NSE Algo Scam: CBI Steps in Where SEBI Was Pussyfooting
In a sensational twist to the investigation into the misuse of co-location facilities of the National Stock Exchange (NSE) by select brokers (also known as the algo scam), the Central Bureau of Investigation (CBI) seems to have sidelined the powerful market regulator and has filed a first information report (FIR) on 30 May 2018. The FIR lists unnamed officials of the NSE, the Securities and Exchange Board of India (SEBI) and specifically names Ajay Narottam Shah, an academic who has worked exceedingly closely with the Finance Ministry, the NSE top brass and SEBI, for many years now. 
 
The nine-page FIR, filed on 30th May, is based on ‘source’ information; but it goes straight to the issues that SEBI officials have been shirking for three years, ever since I first exposed this scandal by publishing a whistleblower’s letter in June 2015, which was copied to me. In these three years, the main investigation into this issue was directed by the highly-regarded chairman of SEBI’s technical advisory committee (TAC), headed by Prof Ashok Jhunjhunwala. 
 
It is his determination to get to the bottom of the manipulation that ensured that the report was published without interference and existence of the algo scam established. The investigation was conducted by a two-member technical team handpicked from IIT-Mumbai which, initially, faced resistance and intimidation by some of NSE’s former board members. The TAC report brought out how NSE’s systems were compromised and confirmed that a few brokers could consistently access the trading system faster and profit from it. 
 
Other than this, SEBI limited itself to ensuring a change in NSE’s top management. Vice-chairman Ravi Narain, managing director Chitra Ramakrishna, and Anand Subramaniam, the group operations officer (who Ms Ramakrishna had appointed at the highest level bypassing all norms of the human resource department – HRD), were asked to go. SEBI also encouraged the appointment of a new chairman and public interest directors, although not everybody in NSE’s new team is truly independent and serving public interest. However, SEBI remained reluctant to investigate the many conflicts of interest, including family relationships that seem to have a bearing on the co-location scandal.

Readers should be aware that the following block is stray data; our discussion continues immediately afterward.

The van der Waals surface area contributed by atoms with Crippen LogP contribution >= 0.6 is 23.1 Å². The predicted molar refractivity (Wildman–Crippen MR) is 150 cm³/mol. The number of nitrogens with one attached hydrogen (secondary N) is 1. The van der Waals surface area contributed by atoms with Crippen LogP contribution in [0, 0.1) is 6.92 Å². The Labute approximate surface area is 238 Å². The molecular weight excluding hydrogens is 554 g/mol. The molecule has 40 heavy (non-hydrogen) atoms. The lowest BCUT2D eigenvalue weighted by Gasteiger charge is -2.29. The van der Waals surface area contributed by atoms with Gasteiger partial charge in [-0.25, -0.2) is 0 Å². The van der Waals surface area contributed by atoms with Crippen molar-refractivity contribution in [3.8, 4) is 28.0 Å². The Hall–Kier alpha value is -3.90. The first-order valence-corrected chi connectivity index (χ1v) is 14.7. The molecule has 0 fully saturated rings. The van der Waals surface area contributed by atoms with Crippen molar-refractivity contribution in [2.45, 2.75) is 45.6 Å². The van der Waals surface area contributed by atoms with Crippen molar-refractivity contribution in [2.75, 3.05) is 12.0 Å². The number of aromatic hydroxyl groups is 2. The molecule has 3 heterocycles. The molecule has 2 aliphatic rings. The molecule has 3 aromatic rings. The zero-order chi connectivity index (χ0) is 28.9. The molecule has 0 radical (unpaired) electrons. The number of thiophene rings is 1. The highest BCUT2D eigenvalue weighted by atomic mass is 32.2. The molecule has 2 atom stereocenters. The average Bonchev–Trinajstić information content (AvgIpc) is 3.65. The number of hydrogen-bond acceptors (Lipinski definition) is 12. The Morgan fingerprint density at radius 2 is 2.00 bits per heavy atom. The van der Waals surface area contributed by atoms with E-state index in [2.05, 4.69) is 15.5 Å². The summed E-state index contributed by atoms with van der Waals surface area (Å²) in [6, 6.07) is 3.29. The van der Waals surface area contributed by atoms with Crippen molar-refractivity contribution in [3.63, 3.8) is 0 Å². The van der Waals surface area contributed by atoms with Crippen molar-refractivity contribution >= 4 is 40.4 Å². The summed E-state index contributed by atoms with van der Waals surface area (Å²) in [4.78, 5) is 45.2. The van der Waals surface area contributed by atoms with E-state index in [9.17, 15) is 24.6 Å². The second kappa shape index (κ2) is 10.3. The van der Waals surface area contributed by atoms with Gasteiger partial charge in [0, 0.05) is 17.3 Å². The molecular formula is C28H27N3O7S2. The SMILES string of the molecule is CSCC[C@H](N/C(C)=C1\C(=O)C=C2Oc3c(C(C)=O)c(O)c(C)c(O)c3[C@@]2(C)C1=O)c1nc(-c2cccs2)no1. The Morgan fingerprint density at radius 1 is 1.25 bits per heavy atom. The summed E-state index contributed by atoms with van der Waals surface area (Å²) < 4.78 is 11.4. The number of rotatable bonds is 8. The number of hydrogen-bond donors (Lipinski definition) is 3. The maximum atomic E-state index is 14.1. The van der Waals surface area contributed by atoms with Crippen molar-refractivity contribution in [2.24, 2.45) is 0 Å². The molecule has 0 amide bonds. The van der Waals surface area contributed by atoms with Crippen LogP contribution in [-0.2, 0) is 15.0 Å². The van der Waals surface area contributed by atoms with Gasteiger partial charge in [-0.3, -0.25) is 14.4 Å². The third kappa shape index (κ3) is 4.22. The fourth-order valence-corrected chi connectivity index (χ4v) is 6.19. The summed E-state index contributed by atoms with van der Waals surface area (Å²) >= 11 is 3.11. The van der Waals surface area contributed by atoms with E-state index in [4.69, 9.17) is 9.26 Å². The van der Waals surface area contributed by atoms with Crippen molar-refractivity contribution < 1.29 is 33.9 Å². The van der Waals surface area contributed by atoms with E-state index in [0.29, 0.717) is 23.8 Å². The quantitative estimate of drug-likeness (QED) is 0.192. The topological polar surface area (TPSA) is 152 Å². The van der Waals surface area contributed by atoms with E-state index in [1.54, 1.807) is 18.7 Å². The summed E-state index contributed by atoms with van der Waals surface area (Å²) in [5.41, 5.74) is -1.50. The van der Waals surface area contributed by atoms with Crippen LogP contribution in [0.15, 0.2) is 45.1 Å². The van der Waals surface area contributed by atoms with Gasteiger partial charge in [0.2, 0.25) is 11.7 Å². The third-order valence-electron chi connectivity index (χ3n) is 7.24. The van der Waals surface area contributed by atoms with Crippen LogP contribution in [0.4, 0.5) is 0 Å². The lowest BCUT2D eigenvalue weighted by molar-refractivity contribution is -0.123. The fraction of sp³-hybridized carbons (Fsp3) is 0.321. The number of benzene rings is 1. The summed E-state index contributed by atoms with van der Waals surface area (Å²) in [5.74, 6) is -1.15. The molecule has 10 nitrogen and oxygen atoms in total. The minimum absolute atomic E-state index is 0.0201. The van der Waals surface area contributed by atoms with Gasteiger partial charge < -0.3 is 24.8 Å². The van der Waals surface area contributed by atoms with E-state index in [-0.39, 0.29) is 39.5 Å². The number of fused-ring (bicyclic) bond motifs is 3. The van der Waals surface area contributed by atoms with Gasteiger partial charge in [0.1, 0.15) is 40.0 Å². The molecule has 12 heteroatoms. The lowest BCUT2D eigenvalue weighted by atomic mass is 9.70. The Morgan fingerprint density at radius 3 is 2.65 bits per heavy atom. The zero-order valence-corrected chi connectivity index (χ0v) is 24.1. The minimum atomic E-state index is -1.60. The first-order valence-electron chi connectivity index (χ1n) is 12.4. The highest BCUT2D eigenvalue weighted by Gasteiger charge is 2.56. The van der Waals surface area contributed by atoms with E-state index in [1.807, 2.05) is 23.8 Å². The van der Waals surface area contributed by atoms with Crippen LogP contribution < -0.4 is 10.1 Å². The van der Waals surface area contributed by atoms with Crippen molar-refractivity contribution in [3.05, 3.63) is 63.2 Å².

The CBI has filed its FIR exactly a year after a second whistleblower (calling himself Jaime Jones) made some sensational allegations in a letter to the SEBI chairman (and a couple of journalists, including this writer). By going into the precise issues that SEBI has failed to investigate, it has left the regulator looking rather foolish and half-hearted in its actions. 
 
At a broader level, SEBI’s pussyfooting points to one giant problem – regulatory capture. On paper, SEBI is a powerful independent regulator, with extraordinary civil and criminal investigation powers, which include inspection, search, seizure, raid and arrest. However, in practice, the influential friends and supporters of the NSE among politicians, bureaucrats, academics and decision-makers have kept SEBI from acting decisively and almost eager to wind up the algo scam after having effected a change in the Exchange’s management. Nothing else explains why SEBI has been dragging its feet in a manner that benefits neither the NSE nor the capital market.  Consider how things have unfolded.